I have, of late, had the sometime pleasure of the company of a young American woman of my acquaintance at luncheon. While the venues, cuisines, and surroundings of our après-midi repast were variable and dependent upon the circumstances and opportunities available to us, they have always been of the greatest pleasure and entertainment to me.
Miss Archer is at once a very determined young lady, but one also tinged with the streak of independence set firmly in the ground of a graceful and enhancing naiveté, which conduces to my enjoyment of our conversational aperitifs.
I've grown somewhat concerned because whereas her talk was mostly of the many men who saw her and implored her favors while she remained on the Touchett family estate, more and more I am hearing of a person of interest who seems to have netted our pretty little bird without her own knowledge. And the more I hear of Osmond, the more concerned I become, because it occurs to me that there is some information circulating about him that does not redound to his credit. While one can never take seriously what circulates on the street or even in the salon, it has been my distinct displeasure to make the acquaintance of another member of the pretty scene that Miss Archer has laid before me.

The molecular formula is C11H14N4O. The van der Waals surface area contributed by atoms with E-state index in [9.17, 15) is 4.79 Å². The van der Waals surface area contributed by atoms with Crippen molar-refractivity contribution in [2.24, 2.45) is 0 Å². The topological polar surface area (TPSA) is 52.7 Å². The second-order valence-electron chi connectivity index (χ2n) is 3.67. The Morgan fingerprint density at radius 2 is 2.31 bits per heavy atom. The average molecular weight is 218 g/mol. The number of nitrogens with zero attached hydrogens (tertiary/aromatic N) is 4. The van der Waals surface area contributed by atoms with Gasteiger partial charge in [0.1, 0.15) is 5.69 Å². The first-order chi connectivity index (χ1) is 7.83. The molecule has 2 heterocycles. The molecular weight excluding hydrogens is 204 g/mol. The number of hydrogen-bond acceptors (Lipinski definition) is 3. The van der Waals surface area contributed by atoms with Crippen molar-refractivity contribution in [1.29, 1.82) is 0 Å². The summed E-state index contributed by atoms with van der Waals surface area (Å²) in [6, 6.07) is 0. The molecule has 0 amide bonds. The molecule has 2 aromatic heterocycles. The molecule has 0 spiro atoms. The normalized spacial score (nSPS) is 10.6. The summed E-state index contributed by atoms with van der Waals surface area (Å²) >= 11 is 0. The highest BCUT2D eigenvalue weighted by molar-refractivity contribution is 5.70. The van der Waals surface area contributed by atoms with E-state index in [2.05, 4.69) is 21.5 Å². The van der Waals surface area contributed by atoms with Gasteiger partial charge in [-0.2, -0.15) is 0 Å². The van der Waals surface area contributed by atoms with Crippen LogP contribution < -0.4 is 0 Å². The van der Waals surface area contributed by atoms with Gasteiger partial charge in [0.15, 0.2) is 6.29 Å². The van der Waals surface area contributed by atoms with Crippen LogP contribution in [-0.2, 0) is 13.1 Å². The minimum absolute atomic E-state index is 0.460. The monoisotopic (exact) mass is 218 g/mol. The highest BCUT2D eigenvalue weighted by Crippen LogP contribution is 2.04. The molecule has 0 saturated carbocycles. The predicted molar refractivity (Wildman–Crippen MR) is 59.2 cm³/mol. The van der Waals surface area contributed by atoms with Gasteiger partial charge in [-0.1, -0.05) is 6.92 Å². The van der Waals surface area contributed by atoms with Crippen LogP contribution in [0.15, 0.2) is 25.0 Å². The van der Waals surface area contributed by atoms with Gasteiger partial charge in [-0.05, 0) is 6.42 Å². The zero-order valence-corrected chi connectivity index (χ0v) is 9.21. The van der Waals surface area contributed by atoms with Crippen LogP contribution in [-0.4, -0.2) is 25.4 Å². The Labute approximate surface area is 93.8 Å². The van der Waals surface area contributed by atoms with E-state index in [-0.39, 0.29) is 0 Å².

Miss Archer never fails of speak of Madame Merle in anything but the most glowing terms, expressing only admiration for this widow, who, as Mr. Touchett has observed on occasion lacks any blot whatsoever on her record. One must wonder about such a record--how recent it must be and what must have been, with some great aplomb, expunged from that on-going document. My own sense of Madame Merle is not nearly so flattering to that personage. There is something about her that is, perhaps subtle is the word, but I think wily is closer to the sense. She seems to fashion les tableaux to fit the needs of the moment, and one cannot help but wonder what those needs might be. Mr. Touchett himself has confided to me that she is a woman of great and unrealized ambitions—and perhaps that view has colored my own of her character. For all I know she may be as spotless as she appears to the casual observer.